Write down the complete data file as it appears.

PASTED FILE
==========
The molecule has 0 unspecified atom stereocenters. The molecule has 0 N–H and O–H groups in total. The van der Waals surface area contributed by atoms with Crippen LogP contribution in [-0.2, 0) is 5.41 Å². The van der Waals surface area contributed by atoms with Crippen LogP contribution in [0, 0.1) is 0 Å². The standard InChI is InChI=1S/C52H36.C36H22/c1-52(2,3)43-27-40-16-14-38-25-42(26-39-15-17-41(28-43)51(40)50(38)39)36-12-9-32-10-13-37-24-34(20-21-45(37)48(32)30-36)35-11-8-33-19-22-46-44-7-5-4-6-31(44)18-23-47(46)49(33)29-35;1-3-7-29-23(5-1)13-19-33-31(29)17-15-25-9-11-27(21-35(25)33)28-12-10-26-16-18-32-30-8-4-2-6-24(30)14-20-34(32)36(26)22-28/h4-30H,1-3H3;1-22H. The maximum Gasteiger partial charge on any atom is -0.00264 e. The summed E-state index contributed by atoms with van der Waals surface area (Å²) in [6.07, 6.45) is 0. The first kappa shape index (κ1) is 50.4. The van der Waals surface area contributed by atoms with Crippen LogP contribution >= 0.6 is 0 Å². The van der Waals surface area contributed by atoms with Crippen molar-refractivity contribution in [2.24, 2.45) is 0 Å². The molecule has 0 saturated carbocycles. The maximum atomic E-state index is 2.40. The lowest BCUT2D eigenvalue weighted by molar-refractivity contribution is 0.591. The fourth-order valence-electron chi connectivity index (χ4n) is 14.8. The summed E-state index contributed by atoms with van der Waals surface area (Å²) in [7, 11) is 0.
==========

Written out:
The molecule has 0 unspecified atom stereocenters. The molecule has 0 N–H and O–H groups in total. The van der Waals surface area contributed by atoms with Crippen LogP contribution in [-0.2, 0) is 5.41 Å². The van der Waals surface area contributed by atoms with Crippen LogP contribution in [0, 0.1) is 0 Å². The standard InChI is InChI=1S/C52H36.C36H22/c1-52(2,3)43-27-40-16-14-38-25-42(26-39-15-17-41(28-43)51(40)50(38)39)36-12-9-32-10-13-37-24-34(20-21-45(37)48(32)30-36)35-11-8-33-19-22-46-44-7-5-4-6-31(44)18-23-47(46)49(33)29-35;1-3-7-29-23(5-1)13-19-33-31(29)17-15-25-9-11-27(21-35(25)33)28-12-10-26-16-18-32-30-8-4-2-6-24(30)14-20-34(32)36(26)22-28/h4-30H,1-3H3;1-22H. The maximum Gasteiger partial charge on any atom is -0.00264 e. The summed E-state index contributed by atoms with van der Waals surface area (Å²) in [6.07, 6.45) is 0. The first kappa shape index (κ1) is 50.4. The van der Waals surface area contributed by atoms with Crippen LogP contribution >= 0.6 is 0 Å². The van der Waals surface area contributed by atoms with Crippen molar-refractivity contribution in [2.24, 2.45) is 0 Å². The molecule has 0 saturated carbocycles. The maximum atomic E-state index is 2.40. The lowest BCUT2D eigenvalue weighted by molar-refractivity contribution is 0.591. The fourth-order valence-electron chi connectivity index (χ4n) is 14.8. The summed E-state index contributed by atoms with van der Waals surface area (Å²) in [7, 11) is 0.